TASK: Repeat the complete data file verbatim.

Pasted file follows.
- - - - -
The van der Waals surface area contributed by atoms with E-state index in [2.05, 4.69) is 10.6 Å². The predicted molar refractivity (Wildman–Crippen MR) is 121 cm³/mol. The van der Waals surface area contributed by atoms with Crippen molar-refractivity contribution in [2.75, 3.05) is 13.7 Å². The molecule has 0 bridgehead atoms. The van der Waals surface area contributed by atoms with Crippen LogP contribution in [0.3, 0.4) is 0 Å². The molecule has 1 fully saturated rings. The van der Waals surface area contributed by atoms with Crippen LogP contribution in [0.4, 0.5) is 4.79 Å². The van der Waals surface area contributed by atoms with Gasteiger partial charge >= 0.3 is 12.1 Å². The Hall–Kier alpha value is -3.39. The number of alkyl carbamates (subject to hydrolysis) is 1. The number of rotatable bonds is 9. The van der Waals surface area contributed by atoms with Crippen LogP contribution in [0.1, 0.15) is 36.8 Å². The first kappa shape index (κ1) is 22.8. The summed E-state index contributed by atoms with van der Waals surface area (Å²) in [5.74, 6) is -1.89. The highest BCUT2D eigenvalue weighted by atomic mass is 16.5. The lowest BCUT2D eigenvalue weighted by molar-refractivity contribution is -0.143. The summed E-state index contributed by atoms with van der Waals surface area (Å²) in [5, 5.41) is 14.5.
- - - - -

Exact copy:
The van der Waals surface area contributed by atoms with E-state index in [2.05, 4.69) is 10.6 Å². The predicted molar refractivity (Wildman–Crippen MR) is 121 cm³/mol. The van der Waals surface area contributed by atoms with Crippen molar-refractivity contribution in [2.75, 3.05) is 13.7 Å². The molecule has 0 bridgehead atoms. The van der Waals surface area contributed by atoms with Crippen LogP contribution in [0.3, 0.4) is 0 Å². The molecule has 1 fully saturated rings. The van der Waals surface area contributed by atoms with Crippen LogP contribution in [0.4, 0.5) is 4.79 Å². The van der Waals surface area contributed by atoms with Gasteiger partial charge >= 0.3 is 12.1 Å². The Hall–Kier alpha value is -3.39. The number of alkyl carbamates (subject to hydrolysis) is 1. The number of rotatable bonds is 9. The van der Waals surface area contributed by atoms with Crippen LogP contribution in [0.1, 0.15) is 36.8 Å². The first kappa shape index (κ1) is 22.8. The summed E-state index contributed by atoms with van der Waals surface area (Å²) in [5.74, 6) is -1.89. The highest BCUT2D eigenvalue weighted by atomic mass is 16.5. The lowest BCUT2D eigenvalue weighted by molar-refractivity contribution is -0.143. The summed E-state index contributed by atoms with van der Waals surface area (Å²) in [5, 5.41) is 14.5.